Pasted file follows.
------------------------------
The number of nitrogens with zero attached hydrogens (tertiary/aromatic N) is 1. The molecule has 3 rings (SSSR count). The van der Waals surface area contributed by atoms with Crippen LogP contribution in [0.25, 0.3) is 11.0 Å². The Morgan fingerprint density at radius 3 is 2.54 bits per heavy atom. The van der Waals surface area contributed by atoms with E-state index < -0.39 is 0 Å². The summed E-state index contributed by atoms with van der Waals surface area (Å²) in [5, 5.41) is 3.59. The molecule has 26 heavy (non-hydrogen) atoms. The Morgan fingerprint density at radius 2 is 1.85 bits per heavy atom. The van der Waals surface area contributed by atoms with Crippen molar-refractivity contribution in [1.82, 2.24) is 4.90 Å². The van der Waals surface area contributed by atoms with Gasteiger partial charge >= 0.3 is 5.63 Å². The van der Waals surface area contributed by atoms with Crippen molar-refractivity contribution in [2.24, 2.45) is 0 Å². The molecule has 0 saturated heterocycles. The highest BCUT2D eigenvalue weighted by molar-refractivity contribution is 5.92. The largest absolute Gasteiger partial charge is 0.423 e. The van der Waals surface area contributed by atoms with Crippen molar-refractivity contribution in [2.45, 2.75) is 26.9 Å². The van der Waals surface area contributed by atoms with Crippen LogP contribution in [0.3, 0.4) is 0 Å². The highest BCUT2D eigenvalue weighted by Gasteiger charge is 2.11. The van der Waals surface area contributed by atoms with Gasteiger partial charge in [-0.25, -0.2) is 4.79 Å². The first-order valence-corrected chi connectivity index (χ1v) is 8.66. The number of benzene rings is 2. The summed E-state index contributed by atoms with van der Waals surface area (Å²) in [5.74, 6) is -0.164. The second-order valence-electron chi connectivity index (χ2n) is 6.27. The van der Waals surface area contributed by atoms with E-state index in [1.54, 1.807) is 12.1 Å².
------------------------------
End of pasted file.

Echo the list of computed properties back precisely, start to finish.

The number of nitrogens with zero attached hydrogens (tertiary/aromatic N) is 1. The molecule has 3 rings (SSSR count). The van der Waals surface area contributed by atoms with Crippen LogP contribution in [0.25, 0.3) is 11.0 Å². The Morgan fingerprint density at radius 3 is 2.54 bits per heavy atom. The van der Waals surface area contributed by atoms with E-state index < -0.39 is 0 Å². The summed E-state index contributed by atoms with van der Waals surface area (Å²) in [5, 5.41) is 3.59. The molecule has 26 heavy (non-hydrogen) atoms. The Morgan fingerprint density at radius 2 is 1.85 bits per heavy atom. The van der Waals surface area contributed by atoms with Crippen molar-refractivity contribution in [1.82, 2.24) is 4.90 Å². The van der Waals surface area contributed by atoms with Gasteiger partial charge >= 0.3 is 5.63 Å². The van der Waals surface area contributed by atoms with Crippen molar-refractivity contribution in [2.24, 2.45) is 0 Å². The molecule has 0 saturated heterocycles. The highest BCUT2D eigenvalue weighted by molar-refractivity contribution is 5.92. The largest absolute Gasteiger partial charge is 0.423 e. The van der Waals surface area contributed by atoms with Crippen molar-refractivity contribution in [2.45, 2.75) is 26.9 Å². The van der Waals surface area contributed by atoms with Crippen LogP contribution in [0.3, 0.4) is 0 Å². The highest BCUT2D eigenvalue weighted by Gasteiger charge is 2.11. The van der Waals surface area contributed by atoms with Gasteiger partial charge in [-0.25, -0.2) is 4.79 Å². The first-order valence-corrected chi connectivity index (χ1v) is 8.66. The number of benzene rings is 2. The summed E-state index contributed by atoms with van der Waals surface area (Å²) in [5.74, 6) is -0.164. The second-order valence-electron chi connectivity index (χ2n) is 6.27. The van der Waals surface area contributed by atoms with E-state index in [1.54, 1.807) is 12.1 Å².